“ To these he adds his three Laboratories, serving for Pyrotechnia,' – which he got together after twenty years labor. • All which furniture and provision, and many things already prepared, is unduly made away from me by sundry meanes, and a few spoiled or broken vessels remain, hardly worth 40 shillings.' But one feature more in poor Dee's character — and that is, his unparalleled serenity and good nature under the most 'griping misfortunes — remains to be described: and then we may take farewel of him with aching hearts.
“ In the 10th chapter, speaking of the wretched poverty of himself and family (“having not one penny of certain fee, revenue, stipend, or pension, either left him or restored unto him') — Dee says that he has been constrained now and then to send parcels of his little furniture of plate to pawn upon usury; and that did he so oft till no more could be sent. After the same manner went his wive's jewels of gold, rings, bracelets, chains, and other their rarities, under the thraldom of the usurer's gripes : 'till non plus was written upon the boxes at home.
6 In the 11th chapter, he anticipates the dreadful lot of being brought to the stepping out of doors (his house being sold). He, and his, with bottles and wallets furnished, to become wanderers as homish vagabonds; or, as banished men, to forsake the kingdom !' Againe: with bloody tears of heart, he, and his wife, their seven children, and their servants, (seventeen of them in all) did that day make their petition unto their honors, &c. Can human misery be sharper than this — and to be the lot of a philosopher and bibliomaniac? But Venier FELICIUS Ævum," — Bibliomania, pp. 347–349.
* 6 In his edition of John Confrat, Monach. de, rebus. gestis Glaston., vol. ii., where twelve chapters (from whence the above note is partly taken) are devoted to the subject of our philosopher's travels and hardships.” Bibliomania, p. 343. note.
“ Afterwards (being here in some trouble) he (Kelly) went over beyond the seas, with Albertus Alasco, a Polonian Baron, who it seems, sought to repair his fortunes by associating himself with these two Arch-chemists of England.
“ How long they continued together, is to me unknown. Sir Edward (though I know not how he came by his knight-hood) with the Doctor, fixed at Trebona in Bohemia, where he is said to have transmuted a brass * warming-pan, (without touching or melting, onely warming it by the fire, and putting the Elixir thereon) into pure silver, a piece whereof was sent to Queen Elizabeth.
They kept constant intelligence with a Messenger or Spirit, giving them advice how to proceed in their mysticall discoveries, and injoining them, that, by way of preparatory qualification for the same, they should enjoy their wives in common.
“ This probably might be the cause, why Doctor Dee left Kelley, and return’d into England. Kelley continuing still in Germany, ranted it in his expences (say the Brethren of his own art) above the sobriety befitting so mysterious a Philosopher. He gave away in goldwyer rings, at the marriage of one of his Maid-servants, to the value of four thousand pounds.
“ Come we now to his sad catastrophe. Indeed, the curious had observed, that in the Scheme of his Nativity, not onely the Dragonstail was ready to promote abusive aspersions against him (to which living and dead he hath been subject) but also something malignant appears posited in Aquarius, which hath influence on the leggs, which accordingly came to pass. For being twice imprisoned (for what misdemeanor I know not) by Radulphus the Emperor, he endeavoured to escape out of an high window, and tying his sheets together to let him down fell (being a weighty man) and brake his legg, whereof he died, 1595." +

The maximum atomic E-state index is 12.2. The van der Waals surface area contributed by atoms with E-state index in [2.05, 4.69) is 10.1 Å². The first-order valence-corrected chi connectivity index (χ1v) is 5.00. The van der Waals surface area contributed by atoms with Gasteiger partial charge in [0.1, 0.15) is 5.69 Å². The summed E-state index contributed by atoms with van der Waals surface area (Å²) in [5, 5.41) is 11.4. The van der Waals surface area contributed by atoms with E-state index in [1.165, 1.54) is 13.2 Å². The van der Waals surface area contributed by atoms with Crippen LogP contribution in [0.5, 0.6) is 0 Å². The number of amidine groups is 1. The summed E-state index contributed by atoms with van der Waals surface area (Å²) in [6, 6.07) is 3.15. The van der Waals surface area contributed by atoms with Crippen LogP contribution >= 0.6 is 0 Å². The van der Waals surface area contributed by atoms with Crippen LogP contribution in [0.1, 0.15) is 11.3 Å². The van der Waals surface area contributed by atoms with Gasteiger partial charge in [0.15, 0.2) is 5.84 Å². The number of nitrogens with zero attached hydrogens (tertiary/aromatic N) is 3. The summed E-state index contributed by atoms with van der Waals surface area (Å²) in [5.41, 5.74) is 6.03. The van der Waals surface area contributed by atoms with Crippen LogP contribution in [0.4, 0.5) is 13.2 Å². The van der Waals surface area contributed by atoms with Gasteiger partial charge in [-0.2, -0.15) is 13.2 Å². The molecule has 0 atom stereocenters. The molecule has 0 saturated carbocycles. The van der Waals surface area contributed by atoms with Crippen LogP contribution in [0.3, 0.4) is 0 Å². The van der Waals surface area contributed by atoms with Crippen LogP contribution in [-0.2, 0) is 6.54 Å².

* Vide Theatrum Chemicum, p. 481.
It appears, however, from other sources, that the trouble to which Kelly was put, consisted in losing his ears on the pillory in Lancashire; that the credulity of the age had allotted him the post of descryer, or seer of visions to Dee, whom he accompanied to Germany, and that one of his offices, under this appointment, was to watch and report the gesticulations of the spirits whom his superior had fixed and compelled to appear in a talisman or stone, which very stone, we are informed, is now in the Strawberry-hill collection, and is nothing more than a finely polished mass of canal coal! His knighthood was the reward of a promise to assist the Emperor Rodolphus the Second, in his search after the philosopher's stone; and the discovery of his deceptive practices led him to a prison, from which it is said Elizabeth, to whom a piece of the transmuted warming-pan had been sent, had tempted him to make that escape which terminated in his death. *
Such were the leaders of the cabalistic and alchemical Magi in the days of our Virgin Queen; men, in the estimation of the great bulk of the people, possessed of super-human power, and who, notwithstanding their ignorance and presumption, and the exposure of their art by some choice spirits of their own, and the immediately subsequent period, among whom Ben Jonson, as the author of the Alchemist, stands pre-eminent, continued for near a century to excite the curiosity, and delude the expectations of the public. †
* Vide Weaver's Funeral Monuments, p. 45., and Wood's Athenæ Oxon, vol. i. col. 279.
+ In what estimation Kelly was held in 1662, is evident from the opinion of Fuller, who closes his account of this daring impostor with the following sentence: -“If his pride and prodigality were severed from him, he would remain a person, on other accounts, for his industry and experience in practical Philosophy, worthy recommendation to posterity.” Worthies, p. 174.
That Shakspeare was exempt from the astrological mania of his age, we learn from his fourteenth sonnet, where he tells us,
“ Not from the stars do I my judgment pluck;
And yet methinks I have astronomy,